July 15, 2014

Advanced NSProxy

Imagine your Dog class has a following method:

- (void)greetIfAwake {
  if ([self isAwake]) {
    [self bark];
    [self jump];

Now imagine a mischievous Cat (a subclass of NSProxy obviously) wishing to get in a way…

Normally your flow would looks like this:

regular NSProxy flow

But what if we want to alter it to be more like this:

advanced NSProxy flow

e.g. every time method on self is invoked, we want our proxy to be consulted prior to execution.

TL;DR version can be found in this gist

Spoofing self

First, let’s replace self within the scope of the original method. As you know, self is nothing more than a convention: it’s a regular reference passed to each method as a first implicit argument (so it doesn’t affect user-defined arguments). Normally, replacing an argument would be as easy as calling [invocation setArgument:&argument atIndex:index];, but, as I mentioned, self is a special one. If we follow a regular forwardInvocation: pattern, invocation.target is used to find receiver for invocation.selector and becomes self within the scope of the implementation.

- (void)forwardInvocation:(NSInvocation *)invocation {
  [invocation invokeWithTarget:self.originalObject];

Forwarding invocation

Documentation is not clear on the topic of calling forwardInvocation: directly on NSObject subclasses.

Objective C runtime code states that - [NSObject forwardInvocation:] simply calls doesNotRecognizeSelector: however, iOS Simulator version of libobjc.dylib actually calls the original selector if it’s found instead. Therefore

- (void)forwardInvocation:(NSInvocation *)invocation {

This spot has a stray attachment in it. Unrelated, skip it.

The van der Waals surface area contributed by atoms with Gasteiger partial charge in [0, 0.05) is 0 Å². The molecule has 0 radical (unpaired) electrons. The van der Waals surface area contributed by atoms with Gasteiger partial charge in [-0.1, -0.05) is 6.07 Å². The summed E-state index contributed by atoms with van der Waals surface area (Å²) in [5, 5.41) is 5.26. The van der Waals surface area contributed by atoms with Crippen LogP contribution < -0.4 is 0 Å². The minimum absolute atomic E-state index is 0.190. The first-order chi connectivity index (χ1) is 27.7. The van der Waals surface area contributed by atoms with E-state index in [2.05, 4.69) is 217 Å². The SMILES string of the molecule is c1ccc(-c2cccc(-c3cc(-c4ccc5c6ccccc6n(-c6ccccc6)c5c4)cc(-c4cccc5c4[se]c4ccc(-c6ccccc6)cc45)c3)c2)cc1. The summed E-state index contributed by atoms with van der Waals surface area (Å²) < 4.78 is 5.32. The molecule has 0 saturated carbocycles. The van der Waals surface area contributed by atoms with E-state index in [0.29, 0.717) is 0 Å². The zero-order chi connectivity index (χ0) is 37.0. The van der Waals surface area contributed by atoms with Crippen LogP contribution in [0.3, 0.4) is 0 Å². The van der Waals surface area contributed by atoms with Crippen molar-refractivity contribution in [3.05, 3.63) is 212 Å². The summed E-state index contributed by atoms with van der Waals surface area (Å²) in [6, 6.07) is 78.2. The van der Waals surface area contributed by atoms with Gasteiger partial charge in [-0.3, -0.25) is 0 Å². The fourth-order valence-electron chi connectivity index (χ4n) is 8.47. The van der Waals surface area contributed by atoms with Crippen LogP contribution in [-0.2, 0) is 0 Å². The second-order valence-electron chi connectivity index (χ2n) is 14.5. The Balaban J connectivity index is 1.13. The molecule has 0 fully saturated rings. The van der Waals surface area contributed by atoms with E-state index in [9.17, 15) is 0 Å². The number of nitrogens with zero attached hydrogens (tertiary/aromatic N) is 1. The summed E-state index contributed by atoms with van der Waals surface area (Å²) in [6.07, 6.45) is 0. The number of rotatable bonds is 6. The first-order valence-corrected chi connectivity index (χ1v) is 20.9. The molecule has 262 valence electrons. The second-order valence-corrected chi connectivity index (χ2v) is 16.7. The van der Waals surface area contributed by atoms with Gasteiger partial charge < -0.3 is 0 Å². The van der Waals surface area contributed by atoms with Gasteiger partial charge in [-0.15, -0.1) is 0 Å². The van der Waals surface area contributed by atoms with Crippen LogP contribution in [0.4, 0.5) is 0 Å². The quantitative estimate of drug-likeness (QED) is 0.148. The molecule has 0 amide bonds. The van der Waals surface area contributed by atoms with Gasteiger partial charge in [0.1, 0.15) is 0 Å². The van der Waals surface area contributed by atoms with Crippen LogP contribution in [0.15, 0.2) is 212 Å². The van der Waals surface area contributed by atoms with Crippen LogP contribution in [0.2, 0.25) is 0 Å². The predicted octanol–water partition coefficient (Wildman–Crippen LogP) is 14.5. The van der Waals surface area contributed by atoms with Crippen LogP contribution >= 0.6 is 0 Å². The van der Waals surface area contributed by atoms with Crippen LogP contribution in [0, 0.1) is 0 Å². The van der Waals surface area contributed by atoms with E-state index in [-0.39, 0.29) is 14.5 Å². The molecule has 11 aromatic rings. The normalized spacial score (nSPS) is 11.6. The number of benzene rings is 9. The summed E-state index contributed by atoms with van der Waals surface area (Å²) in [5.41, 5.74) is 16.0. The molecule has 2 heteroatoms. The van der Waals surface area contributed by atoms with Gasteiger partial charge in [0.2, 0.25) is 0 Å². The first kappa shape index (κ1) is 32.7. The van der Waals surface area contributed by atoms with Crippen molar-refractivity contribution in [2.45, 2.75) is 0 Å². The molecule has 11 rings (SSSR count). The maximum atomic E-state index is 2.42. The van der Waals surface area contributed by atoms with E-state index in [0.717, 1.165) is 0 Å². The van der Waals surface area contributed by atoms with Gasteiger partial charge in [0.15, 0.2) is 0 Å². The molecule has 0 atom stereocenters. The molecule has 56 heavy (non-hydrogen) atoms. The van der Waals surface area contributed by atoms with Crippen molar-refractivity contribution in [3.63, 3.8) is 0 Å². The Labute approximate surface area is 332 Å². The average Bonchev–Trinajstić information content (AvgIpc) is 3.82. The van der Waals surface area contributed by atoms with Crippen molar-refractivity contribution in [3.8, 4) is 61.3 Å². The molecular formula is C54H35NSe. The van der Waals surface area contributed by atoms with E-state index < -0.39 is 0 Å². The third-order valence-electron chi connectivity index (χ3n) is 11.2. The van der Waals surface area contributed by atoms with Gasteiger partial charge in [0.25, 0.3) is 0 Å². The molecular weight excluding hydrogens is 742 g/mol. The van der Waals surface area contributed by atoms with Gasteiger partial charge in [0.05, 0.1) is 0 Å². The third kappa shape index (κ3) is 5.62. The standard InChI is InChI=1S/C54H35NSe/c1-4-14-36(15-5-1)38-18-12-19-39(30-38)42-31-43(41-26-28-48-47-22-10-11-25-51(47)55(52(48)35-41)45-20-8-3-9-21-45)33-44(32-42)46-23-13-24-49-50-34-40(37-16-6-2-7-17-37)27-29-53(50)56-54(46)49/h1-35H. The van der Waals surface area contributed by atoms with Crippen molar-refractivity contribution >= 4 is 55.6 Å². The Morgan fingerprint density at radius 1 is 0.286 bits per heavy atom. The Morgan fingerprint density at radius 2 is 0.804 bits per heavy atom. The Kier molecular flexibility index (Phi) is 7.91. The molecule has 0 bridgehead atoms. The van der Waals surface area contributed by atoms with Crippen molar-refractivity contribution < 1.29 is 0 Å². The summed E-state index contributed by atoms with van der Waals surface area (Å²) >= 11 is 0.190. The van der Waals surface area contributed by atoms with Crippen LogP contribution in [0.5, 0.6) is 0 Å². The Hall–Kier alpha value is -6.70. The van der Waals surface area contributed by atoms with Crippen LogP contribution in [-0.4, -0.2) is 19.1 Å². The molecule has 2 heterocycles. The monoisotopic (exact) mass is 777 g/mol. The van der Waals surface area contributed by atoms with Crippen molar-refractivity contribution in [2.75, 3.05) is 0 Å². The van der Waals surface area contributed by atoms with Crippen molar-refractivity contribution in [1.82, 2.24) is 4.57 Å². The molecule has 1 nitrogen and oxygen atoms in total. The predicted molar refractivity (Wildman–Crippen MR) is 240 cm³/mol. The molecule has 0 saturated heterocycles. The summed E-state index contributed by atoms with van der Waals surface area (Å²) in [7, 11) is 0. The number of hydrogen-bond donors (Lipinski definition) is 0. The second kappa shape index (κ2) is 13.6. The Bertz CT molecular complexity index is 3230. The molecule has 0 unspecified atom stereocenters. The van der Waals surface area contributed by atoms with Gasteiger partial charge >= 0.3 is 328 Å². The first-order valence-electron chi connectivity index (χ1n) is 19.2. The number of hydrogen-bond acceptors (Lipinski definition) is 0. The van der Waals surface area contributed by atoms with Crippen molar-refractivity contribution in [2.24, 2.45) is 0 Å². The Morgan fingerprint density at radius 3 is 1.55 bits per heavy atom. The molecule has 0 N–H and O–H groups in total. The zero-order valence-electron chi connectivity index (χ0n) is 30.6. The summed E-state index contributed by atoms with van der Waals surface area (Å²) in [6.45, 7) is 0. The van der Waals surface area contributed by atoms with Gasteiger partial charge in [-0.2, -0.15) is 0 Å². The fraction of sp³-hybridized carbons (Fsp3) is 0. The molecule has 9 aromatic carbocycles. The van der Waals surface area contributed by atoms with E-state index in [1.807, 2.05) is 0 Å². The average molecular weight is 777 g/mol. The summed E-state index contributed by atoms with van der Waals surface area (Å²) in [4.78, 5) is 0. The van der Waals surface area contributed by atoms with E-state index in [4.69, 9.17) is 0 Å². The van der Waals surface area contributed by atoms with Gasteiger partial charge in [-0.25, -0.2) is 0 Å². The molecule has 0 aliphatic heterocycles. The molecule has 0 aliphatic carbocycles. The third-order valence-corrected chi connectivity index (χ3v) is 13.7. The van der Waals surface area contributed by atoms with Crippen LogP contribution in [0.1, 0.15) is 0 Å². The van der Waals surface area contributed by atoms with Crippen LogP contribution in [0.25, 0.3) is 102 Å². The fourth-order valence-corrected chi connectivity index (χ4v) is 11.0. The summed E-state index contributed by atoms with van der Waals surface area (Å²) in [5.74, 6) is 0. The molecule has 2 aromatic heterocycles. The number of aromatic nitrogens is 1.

[self.originalObject forwardInvocation:invocation];

works on simulator but throws an exception on devices. I wonder what is the reason to have such a dramatic difference runtime versions.

A private way

Obviously, I want my code to run both on simulator and on a real device. For that we will need to dive into private NSInvocation API:

@interface NSInvocation ()

- (void)invokeUsingIMP:(IMP)implementation;


@implementation Cat

- (void)forwardInvocation:(NSInvocation *)invocation {
  Method method = class_getInstanceMethod(object_getClass(self.originalObject), invocation.selector);
  IMP implementation = method_getImplementation(method);
  [invocation invokeUsingIMP:implementation];


Here we have a bit more explicit story: invocation was clearly designated for our NSProxy subclass but instead of invokeWithTarget: that figures out implementation of specified selector for you, we take over and supplying implementation we believe is right. Besides, this approach works both with simulator and devices.

The downside is the usage of a private API. So, once again, this is definitely not an App Store-friendly code. However, at this point we can spoof self on any method.


Another challenge when spoofing self lies in synthesized properties. Consider following implementation of hasEnoughFuel from our initial example:

- (BOOL)isAwake {
  return !self.isAsleep || self.isPlayingDead;

Our proxy code is going to crash due to ivar access. Here is autosynthesized implementation of isPlayingDead getter:

- (BOOL)isPlayingDead {
  return self->_playingDead;

which is what compiler turns your _playingDead ivar access statements into. You might remember it from accessing ivars from within certain blocks, when compiler warns you that self->_ivar might create a retain cycle.

Now let’s step aside for a second, how did we get here? What does the -> operator have to do with our objective oriented world? All the classes in objective-c are pointers to structures, since Class is a merely typedef struct objc_class *Class;, we’re basically operating on struct pointers. Ivars are nothing more than additional fields in the struct. And since Objective C is a strict superset of C, nothing stops us from accessing those fields directly just like this:

CGRect rect = CGSizeMake(3, 14, 15, 92);
CGRect *rectPointer = ▭
rectPointer->size = (CGSize){65, 35};

All we have to do is just to detect -> operator being used on our “fake” self instance. I don’t know a first thing about operators overloading (which seems possible with Objective C++). However I was interested in the solution from Objective C domain.